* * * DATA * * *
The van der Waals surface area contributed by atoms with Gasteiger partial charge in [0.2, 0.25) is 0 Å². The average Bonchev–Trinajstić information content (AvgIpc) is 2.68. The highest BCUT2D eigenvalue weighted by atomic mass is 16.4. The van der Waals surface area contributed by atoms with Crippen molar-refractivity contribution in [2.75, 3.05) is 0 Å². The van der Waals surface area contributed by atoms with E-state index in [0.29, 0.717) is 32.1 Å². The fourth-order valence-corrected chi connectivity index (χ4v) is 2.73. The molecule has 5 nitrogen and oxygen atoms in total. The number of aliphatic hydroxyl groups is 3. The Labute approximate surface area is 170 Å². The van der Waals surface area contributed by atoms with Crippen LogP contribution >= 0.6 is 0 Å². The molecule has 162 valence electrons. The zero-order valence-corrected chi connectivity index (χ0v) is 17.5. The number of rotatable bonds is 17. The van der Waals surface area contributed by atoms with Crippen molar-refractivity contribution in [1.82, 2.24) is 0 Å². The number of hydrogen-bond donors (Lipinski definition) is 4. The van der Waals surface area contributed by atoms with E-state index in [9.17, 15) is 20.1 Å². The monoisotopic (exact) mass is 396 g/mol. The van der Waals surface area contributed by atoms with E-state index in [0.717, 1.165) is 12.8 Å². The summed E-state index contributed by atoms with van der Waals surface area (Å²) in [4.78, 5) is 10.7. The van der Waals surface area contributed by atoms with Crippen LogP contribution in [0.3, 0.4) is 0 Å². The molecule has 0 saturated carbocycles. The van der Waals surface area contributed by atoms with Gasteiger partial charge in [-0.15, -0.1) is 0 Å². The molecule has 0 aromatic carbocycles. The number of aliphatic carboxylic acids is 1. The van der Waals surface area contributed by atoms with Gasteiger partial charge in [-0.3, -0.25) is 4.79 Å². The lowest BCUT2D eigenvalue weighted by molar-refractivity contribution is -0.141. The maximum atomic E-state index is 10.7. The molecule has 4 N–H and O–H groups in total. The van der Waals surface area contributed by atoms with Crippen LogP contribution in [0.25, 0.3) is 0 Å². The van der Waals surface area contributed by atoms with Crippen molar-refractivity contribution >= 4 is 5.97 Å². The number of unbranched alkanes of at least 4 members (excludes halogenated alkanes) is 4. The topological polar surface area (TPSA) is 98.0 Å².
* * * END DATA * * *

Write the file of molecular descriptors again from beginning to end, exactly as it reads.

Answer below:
The van der Waals surface area contributed by atoms with Gasteiger partial charge in [0.2, 0.25) is 0 Å². The average Bonchev–Trinajstić information content (AvgIpc) is 2.68. The highest BCUT2D eigenvalue weighted by atomic mass is 16.4. The van der Waals surface area contributed by atoms with Crippen molar-refractivity contribution in [2.75, 3.05) is 0 Å². The van der Waals surface area contributed by atoms with E-state index in [0.29, 0.717) is 32.1 Å². The fourth-order valence-corrected chi connectivity index (χ4v) is 2.73. The molecule has 5 nitrogen and oxygen atoms in total. The number of aliphatic hydroxyl groups is 3. The Labute approximate surface area is 170 Å². The van der Waals surface area contributed by atoms with Crippen LogP contribution >= 0.6 is 0 Å². The molecule has 162 valence electrons. The zero-order valence-corrected chi connectivity index (χ0v) is 17.5. The number of rotatable bonds is 17. The van der Waals surface area contributed by atoms with Crippen molar-refractivity contribution in [1.82, 2.24) is 0 Å². The number of hydrogen-bond donors (Lipinski definition) is 4. The van der Waals surface area contributed by atoms with E-state index in [9.17, 15) is 20.1 Å². The monoisotopic (exact) mass is 396 g/mol. The van der Waals surface area contributed by atoms with E-state index in [0.717, 1.165) is 12.8 Å². The summed E-state index contributed by atoms with van der Waals surface area (Å²) in [4.78, 5) is 10.7. The van der Waals surface area contributed by atoms with Crippen LogP contribution in [0.3, 0.4) is 0 Å². The molecule has 0 saturated carbocycles. The van der Waals surface area contributed by atoms with Gasteiger partial charge in [-0.15, -0.1) is 0 Å². The molecule has 0 aromatic carbocycles. The number of aliphatic carboxylic acids is 1. The van der Waals surface area contributed by atoms with Gasteiger partial charge in [-0.3, -0.25) is 4.79 Å². The lowest BCUT2D eigenvalue weighted by molar-refractivity contribution is -0.141. The maximum atomic E-state index is 10.7. The molecule has 4 N–H and O–H groups in total. The van der Waals surface area contributed by atoms with Crippen LogP contribution in [0.25, 0.3) is 0 Å². The van der Waals surface area contributed by atoms with Crippen molar-refractivity contribution >= 4 is 5.97 Å². The number of unbranched alkanes of at least 4 members (excludes halogenated alkanes) is 4. The topological polar surface area (TPSA) is 98.0 Å².